I've wanted to start a literary review since the early 90s. Back then, of course, such things had to be printed and distributed, and they lived or died by subscriptions. I could never get the numbers to work out (and in fact most print journals belly up if they're not subsidized by a university or grant). The internet era came, and at first the online-only journals were less than prestigious. Eventually that changed; electronic publications lost their stigma and some big name literary journals went online. It was time. I'd mentioned the idea to many people over the years, but Wendy was the first to express enthusiasm. We're looking for a few good stories.

I guess it's the rock hound in me that wanted to do this, the guy who always stares at the ground when he goes for walks, perpetuating a childhood fantasy of finding gemstones in the gravel. I've read stories by friends, including Wendy, that have made me think, and say, "This should be submitted for publication." Yet there aren't enough markets to take all the good stories. One of the problems, obviously, is there aren't enough readers of short fiction and poetry to support the markets. At the same time, though, there aren't enough editors willing to hang a literary shingle without a reader base to start with. Does the world need another literary review? Yes. Indeed, yes. The Lascaux acceptance rate is about one percent and sure to decline in the future.

Thanks to donations, all of which go to writers, we've been able to pay for every written piece we've published. We're proud of this: most literary journals pay nothing but contributor copies, and if they're online like us, pay nothing at all. Don't get me started on books. Given the amount of work that goes into creative writing, and the hourly pay rate, it's generally more profitable to spend your time searching parking lots for dropped change.

We need more donations: to accept more work, better work, and to pay more for it. The arts are the height of civilization, and in my biased opinion literature is the highest of the arts. It's a shame it's compensated so poorly, and most isn't compensated at all.

I actually love short fiction. One of the best things I've ever read is Annie Proulx's "Brokeback Mountain". Also, Jhumpa Lahiri's "A Temporary Matter." So I, for one, am always glad for new journals on the scene. But this isn't about me?

We should probably end with something light, like how your new vegetarian diet is going or why you spell so funny in emails. But that feels like letting you off the hook.

Instead, let's go with this: We started by talking about great titles, specifically your great title. Another title that I am particularly fond of, and maybe because I am intensely fond of the author (who inspired my own vegetarianism) is Alice Walker's POSSESSING THE SECRET OF JOY. This novel, as you may or may not know, has something to say about breaking taboos and telling secrets. It is not without controversy, but this interview, in addition to not being about me, is not about that book.

So, Stephen Parrish, in your opinion, what is the secret of joy?

The underlying theme of my next novel! I'm afraid I must disappoint you, however. I've given up on joy as a goal. Because there is no such thing when defined as a state of emotion consistently higher than some arbitrary norm. The norm exists as a statistical mean between happy and sad, ecstatic and miserable, and a typical person will experience the whole range of emotions, more or less cyclically, throughout her life. If I could be "happy all the time," as used to be my goal, I could only do so by raising the norm---and consequently falling below it on a regular basis.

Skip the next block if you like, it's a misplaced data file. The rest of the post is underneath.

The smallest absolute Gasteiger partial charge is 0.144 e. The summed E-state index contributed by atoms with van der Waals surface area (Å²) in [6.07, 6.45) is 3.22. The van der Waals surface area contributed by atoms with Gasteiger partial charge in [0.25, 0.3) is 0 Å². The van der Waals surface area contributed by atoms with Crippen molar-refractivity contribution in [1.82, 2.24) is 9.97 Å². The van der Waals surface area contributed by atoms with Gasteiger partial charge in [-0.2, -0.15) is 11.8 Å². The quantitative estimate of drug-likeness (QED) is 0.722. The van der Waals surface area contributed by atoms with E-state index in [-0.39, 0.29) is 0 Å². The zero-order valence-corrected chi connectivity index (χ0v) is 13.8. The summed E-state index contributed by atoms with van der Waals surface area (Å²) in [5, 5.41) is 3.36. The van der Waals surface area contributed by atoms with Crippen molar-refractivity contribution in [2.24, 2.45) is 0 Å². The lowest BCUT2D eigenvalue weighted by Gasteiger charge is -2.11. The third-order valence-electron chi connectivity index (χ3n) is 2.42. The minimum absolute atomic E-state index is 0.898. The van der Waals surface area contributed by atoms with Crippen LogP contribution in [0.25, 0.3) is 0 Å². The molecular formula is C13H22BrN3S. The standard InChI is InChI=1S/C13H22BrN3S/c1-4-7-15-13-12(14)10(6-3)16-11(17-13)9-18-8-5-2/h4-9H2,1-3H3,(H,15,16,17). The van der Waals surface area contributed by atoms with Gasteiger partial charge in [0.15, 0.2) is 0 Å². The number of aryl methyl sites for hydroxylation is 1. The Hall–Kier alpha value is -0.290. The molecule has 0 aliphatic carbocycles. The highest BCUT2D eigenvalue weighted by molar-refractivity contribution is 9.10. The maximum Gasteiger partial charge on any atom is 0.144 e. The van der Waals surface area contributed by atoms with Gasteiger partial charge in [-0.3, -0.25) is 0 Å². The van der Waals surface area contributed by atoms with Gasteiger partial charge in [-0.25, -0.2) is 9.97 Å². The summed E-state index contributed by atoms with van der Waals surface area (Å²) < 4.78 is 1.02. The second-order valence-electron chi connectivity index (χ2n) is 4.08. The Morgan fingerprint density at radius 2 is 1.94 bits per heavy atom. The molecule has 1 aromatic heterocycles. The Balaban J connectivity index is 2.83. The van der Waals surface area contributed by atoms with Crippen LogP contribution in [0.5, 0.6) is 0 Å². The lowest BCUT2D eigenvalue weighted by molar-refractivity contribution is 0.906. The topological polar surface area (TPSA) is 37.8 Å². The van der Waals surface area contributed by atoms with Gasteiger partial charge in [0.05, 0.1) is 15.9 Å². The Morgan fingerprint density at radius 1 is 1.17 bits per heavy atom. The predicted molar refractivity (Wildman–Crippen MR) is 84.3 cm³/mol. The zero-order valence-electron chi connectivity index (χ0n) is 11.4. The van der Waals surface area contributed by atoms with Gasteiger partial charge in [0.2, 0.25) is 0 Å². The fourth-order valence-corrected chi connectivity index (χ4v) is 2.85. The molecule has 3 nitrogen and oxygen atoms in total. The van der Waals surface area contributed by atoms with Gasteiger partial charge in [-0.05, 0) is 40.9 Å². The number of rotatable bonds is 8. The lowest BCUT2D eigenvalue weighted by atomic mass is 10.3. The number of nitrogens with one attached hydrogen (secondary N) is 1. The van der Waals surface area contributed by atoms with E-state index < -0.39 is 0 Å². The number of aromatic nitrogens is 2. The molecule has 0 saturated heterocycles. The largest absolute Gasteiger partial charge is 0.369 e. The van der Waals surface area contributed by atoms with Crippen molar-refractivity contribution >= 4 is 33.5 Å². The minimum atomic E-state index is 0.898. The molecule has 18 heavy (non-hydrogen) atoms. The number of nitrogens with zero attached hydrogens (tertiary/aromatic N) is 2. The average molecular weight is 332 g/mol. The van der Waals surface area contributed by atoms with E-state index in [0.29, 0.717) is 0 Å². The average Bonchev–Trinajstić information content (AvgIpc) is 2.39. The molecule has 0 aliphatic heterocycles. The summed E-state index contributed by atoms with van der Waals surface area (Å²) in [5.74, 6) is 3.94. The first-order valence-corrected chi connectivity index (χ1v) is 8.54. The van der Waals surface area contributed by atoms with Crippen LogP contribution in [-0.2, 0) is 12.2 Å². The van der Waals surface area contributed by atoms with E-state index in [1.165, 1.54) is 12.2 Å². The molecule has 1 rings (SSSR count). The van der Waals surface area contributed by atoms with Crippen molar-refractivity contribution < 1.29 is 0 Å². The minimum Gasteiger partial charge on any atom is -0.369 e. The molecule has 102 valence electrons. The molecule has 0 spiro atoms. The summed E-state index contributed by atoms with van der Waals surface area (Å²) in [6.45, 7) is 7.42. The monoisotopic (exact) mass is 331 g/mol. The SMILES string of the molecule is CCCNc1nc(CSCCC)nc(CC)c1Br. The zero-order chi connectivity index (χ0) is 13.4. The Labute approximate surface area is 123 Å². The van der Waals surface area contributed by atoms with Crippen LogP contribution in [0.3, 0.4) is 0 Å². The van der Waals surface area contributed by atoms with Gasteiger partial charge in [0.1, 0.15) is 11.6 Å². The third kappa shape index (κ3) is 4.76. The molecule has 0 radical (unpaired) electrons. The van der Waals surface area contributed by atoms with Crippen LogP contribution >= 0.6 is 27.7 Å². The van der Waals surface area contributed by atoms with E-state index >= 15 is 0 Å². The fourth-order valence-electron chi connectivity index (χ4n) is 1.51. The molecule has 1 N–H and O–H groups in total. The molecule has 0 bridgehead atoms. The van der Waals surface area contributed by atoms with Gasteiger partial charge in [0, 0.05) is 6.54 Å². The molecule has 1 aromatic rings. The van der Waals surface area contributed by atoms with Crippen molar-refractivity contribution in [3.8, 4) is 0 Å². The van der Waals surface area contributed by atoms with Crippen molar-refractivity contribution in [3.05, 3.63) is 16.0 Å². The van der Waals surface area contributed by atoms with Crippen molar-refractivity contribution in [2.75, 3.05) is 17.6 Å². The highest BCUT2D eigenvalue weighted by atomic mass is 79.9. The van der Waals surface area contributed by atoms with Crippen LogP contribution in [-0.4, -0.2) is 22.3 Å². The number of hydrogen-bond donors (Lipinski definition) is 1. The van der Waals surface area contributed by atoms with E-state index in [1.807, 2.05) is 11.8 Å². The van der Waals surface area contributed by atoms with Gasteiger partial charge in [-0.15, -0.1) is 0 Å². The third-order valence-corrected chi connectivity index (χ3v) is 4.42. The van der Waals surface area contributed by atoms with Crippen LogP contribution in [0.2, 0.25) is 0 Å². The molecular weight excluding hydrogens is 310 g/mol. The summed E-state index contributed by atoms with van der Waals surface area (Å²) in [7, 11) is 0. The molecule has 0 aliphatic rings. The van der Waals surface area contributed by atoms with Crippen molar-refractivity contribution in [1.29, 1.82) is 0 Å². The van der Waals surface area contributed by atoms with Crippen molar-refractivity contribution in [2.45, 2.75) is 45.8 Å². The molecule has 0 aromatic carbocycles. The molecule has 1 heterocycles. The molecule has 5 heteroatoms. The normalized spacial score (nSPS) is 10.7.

Happiness is more usefully defined as peace of mind, which is the habit of accepting things the way they are, of taking the good with the bad and knowing that not every experience will be a positive one. It's a habit practiced by people who know their place in the world and occupy it; who pursue their passions despite obstacles and setbacks, pain and frustration---often without even being aware of the negative aspects. The more beautiful the rose, the less noticeable its thorns.

In my next novel, a juvenile delinquent redeems himself and finds peace of mind. By embracing a passion. Next time you interview me, you need to ask me about passion. I'm (sorry! can't resist!) passionate about the subject.

I look forward to reading your next novel. For now, everyone should read this one. Thank you so much for doing this, Steve. I enjoyed it!

Stephen Parrish is the author of The Tavernier Stones and The Feasts of Lesser Men. He edits a start-up online literary journal, The Lascaux Review. He lives in Germany.

THE FEASTS OF LESSER MEN is available in paperback from Amazon here and as a Kindle edition here, and from Barnes & Noble here.

PLEASE NOTE: It is FREE in e-book form on Amazon from April 15th to April 19th.

Writers for Richard: Helping a Friend in Need

Sometimes, it's time to help one of our own.

This is that time.

Writer and blogger Richard Levangie is having neurosurgery today. He has suffered for years with debilitating migraines and eventually was diagnosed with a pituitary tumor.

We wish him all the best for a successful surgery and a swift recovery.

It is not enough.

Years of illness have been devastating financially for Richard. This surgery and the months off of work will be crippling for him financially. That's where we, the blogging/writing community comes in.

We have created an anthology of stories, poems, and essays to benefit Richard. Facing the Sun: An Anthology of Short Works.  Make a donation, in any amount, and get an e-copy of the anthology.

Richard has given a lot to the writing community. Please help us give back.

You can find more information, and make a donation here.*

On behalf of all who contributed to this project, we thank you.

*Please note: Richard came through surgery just fine. As he is now home and doing well, the project has been moved to his blog: http://richardlevangie.com/blog/